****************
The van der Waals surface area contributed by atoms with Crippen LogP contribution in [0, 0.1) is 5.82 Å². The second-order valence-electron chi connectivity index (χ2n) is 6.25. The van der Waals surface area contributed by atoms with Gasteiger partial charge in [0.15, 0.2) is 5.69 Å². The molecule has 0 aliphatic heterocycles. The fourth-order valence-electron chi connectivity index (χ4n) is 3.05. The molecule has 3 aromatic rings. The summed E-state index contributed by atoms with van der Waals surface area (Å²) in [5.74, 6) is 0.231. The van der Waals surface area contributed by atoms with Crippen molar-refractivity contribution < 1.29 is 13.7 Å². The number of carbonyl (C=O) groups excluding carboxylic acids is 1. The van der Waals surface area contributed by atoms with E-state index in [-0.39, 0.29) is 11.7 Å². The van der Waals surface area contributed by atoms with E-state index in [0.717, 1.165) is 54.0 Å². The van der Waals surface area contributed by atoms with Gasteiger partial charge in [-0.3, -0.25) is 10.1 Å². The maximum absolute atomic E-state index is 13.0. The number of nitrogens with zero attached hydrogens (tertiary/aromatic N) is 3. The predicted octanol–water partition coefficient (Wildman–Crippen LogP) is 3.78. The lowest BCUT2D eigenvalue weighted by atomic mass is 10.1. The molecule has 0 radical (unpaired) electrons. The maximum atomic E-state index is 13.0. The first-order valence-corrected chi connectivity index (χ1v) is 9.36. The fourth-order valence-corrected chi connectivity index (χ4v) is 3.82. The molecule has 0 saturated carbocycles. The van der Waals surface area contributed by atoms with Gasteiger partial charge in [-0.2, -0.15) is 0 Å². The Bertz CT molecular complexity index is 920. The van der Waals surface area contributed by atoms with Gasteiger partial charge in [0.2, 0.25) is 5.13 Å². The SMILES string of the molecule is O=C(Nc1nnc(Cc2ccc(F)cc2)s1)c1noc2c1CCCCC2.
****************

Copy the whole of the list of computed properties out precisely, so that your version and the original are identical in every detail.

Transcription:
The van der Waals surface area contributed by atoms with Crippen LogP contribution in [0, 0.1) is 5.82 Å². The second-order valence-electron chi connectivity index (χ2n) is 6.25. The van der Waals surface area contributed by atoms with Gasteiger partial charge in [0.15, 0.2) is 5.69 Å². The molecule has 0 aliphatic heterocycles. The fourth-order valence-electron chi connectivity index (χ4n) is 3.05. The molecule has 3 aromatic rings. The summed E-state index contributed by atoms with van der Waals surface area (Å²) in [5.74, 6) is 0.231. The van der Waals surface area contributed by atoms with Crippen molar-refractivity contribution < 1.29 is 13.7 Å². The number of carbonyl (C=O) groups excluding carboxylic acids is 1. The van der Waals surface area contributed by atoms with E-state index in [-0.39, 0.29) is 11.7 Å². The van der Waals surface area contributed by atoms with E-state index in [0.717, 1.165) is 54.0 Å². The van der Waals surface area contributed by atoms with Gasteiger partial charge in [-0.3, -0.25) is 10.1 Å². The maximum absolute atomic E-state index is 13.0. The number of nitrogens with zero attached hydrogens (tertiary/aromatic N) is 3. The predicted octanol–water partition coefficient (Wildman–Crippen LogP) is 3.78. The lowest BCUT2D eigenvalue weighted by atomic mass is 10.1. The molecule has 0 radical (unpaired) electrons. The maximum atomic E-state index is 13.0. The first-order valence-corrected chi connectivity index (χ1v) is 9.36. The fourth-order valence-corrected chi connectivity index (χ4v) is 3.82. The molecule has 0 saturated carbocycles. The van der Waals surface area contributed by atoms with Gasteiger partial charge in [-0.2, -0.15) is 0 Å². The Bertz CT molecular complexity index is 920. The van der Waals surface area contributed by atoms with Gasteiger partial charge in [0.2, 0.25) is 5.13 Å². The SMILES string of the molecule is O=C(Nc1nnc(Cc2ccc(F)cc2)s1)c1noc2c1CCCCC2.